Friday, August 28, 2009

A Further Comment On Schooling

Educators know pretty much, now, what works. They/we have more or less figgered out (within fairly broad limits) how learners learn (cooperatively, and constructively--what's called "cheating," in school)), why they learn (relevance, interest), and the best ways to teach 'em (Zone of Proximal Development, e.,g.). They (we) worked it out mostly by 1990.

What works is an active pedagogy (c.f., Vygotsky, e.g.). Watch a kid teach another kid to play a video game. You'll get the idea. Not included anywhere in the knowledge base is the relentless devotion to slavishly learned, rote, formulaic recitation. But that is essentially the mandate of the federal "school acountability" program called No Child Left Behind. "Accountability" = Testable/measurable. Spelling and phonics are 'testable.' Such tests yield "real" measures, quantifiable, scalable results. What works and what's testable are not in the same conversation.

But as with the program discussed below, Reading Rainbow, priorities--never much favorable to emancipatory pedagogies, ways of learning that actually EMPOWER learners--have changed and hardened, as the Education officialdom tries to avoid the implications of the single most revealing statistic in all education: That over 60% of ALL variance on students' performance on standardized tests, in between groups measures, are accounted for by ONE and ONLY one variable: the socio-economic status (SES) of the students' family. The only way to reliably "improve" students' performance is to reduce economic inequity and disparity. In which NOBODY in the official structure of ANY government of any corporate state has the slightest interest.

As you can imagine, this empirical reality is inconvenient in a regime in which BILLIONS of dollars are being harvested off 'test scores." Tests which hold to "standards," and 'criteria," and 'knowledge." It's a racket, and everybody who is anybody (Arne Duncan, e.g.) has more than an academic stake in the outcome. The stakes are very very high.

How high? Well take a look at the ad for the "Disney" (Branded) "Learning system" marketed in the ad below. Imagine how much "R&D" money was spent on the Mickey Mouse phonics kit in the ad with the post below. That the Mickster himself is the iconic emblem tells you they intend to make hoardes of cash off this trivial piece of shit.

There are a LOT of people who have taken the time to expound on this matter, quite lucidly. Alfie Kohn is one. Susan Ohanian is another. Read anything by Gerald Bracey, a regular at HuffPost, and previously the resident gadfly at the Phi Delta Kappan.On "reading," read my former colleagues Ken and Yetta Goodwin, Frank Smith, Shirley Brice Heath, Jim Gee or Donna Alvermann.

The academic Vygotskyans are many. James Wersch for one prominent example. Vygotsky watched kids teaching and learning from one another, all with varied experiences and skills. Out in Turkmenistan, in the '30s. He got it.

But that kind of insight is anathema when there are billions to be made testing, and disqualifying thousands of students from participation in the good life. All tests do is to provide retrospective evidence with which to sustain and retroactively justify decisions made about students before they ever entered a classroom, based on their zip codes more than their IQs.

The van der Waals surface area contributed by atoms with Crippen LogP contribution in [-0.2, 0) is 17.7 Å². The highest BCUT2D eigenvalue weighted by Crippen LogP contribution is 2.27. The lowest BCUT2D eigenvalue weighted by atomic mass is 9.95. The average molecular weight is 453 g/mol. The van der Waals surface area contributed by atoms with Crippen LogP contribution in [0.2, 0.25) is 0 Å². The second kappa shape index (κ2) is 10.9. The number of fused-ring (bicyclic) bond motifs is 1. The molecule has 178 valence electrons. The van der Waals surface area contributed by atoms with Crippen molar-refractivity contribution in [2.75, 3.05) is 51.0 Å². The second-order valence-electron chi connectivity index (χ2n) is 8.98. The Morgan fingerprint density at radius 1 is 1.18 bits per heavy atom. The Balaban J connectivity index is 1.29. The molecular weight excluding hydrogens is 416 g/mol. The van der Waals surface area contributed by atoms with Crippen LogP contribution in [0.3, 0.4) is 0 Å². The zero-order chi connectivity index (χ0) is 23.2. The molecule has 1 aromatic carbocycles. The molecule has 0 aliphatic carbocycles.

The "reformers," like that villain Duncan and his coterie of sycophantic, corpoRat henchfolk, are the militarists, the CorpoRatists. They do not seek to promote democracy, which was the underlying telos of the public school movement of the 1840s and '50s. They are trying to implement a wholesale transformation from democratic education to corporate indoctrination. For what that looks like i n practice, read last month's (August, '09) Harper's article on going to school in Toyota-ville, Kentucky.

And with the enthusiastic complicity of the Corporatist, neo-liberal President, they are succeeding. They've been up to trying to find the appropriate formula since 1980. With Obama's embrace of the Corporatocracy of Duncan, I guess it's a fucking done deal.


PENolan said...

You've started pursuing your interest in early childhood ed. Endlessly fascinating topic.

intelliwench said...

I was disappointed when Arne Duncan got the job. The last thing we need is a CEO heading the DOE.

It irks me to no end that we can't be bothered to properly educate our future leaders. Makes me almost hope for senility...

One Fly said...

For those who have posted comments Woody did this post for me so a big thank you for that Woody!!

Not saying I understand it all but I did not realize the depth of this situation. I plead cornfield and look forward to talking about this when we get together. Sure PM has thoughts on this as well.

Once again-thank you.

Woody (Tokin Librul/Rogue Scholar/ Helluvafella!) said...

OF: You close the season, slide on down, we'll have a JOLLY chat, amigo!

Arne Duncan is a CorpoRatist. He sees school as a 'resource' to be exploited, kids as 'raw material.'

It's the continuation of the industrial "melting-pot" vision, where the dross is cooked off, leaving the pure stuff...

yeah, trish, this is the stuff i think i know about the most about...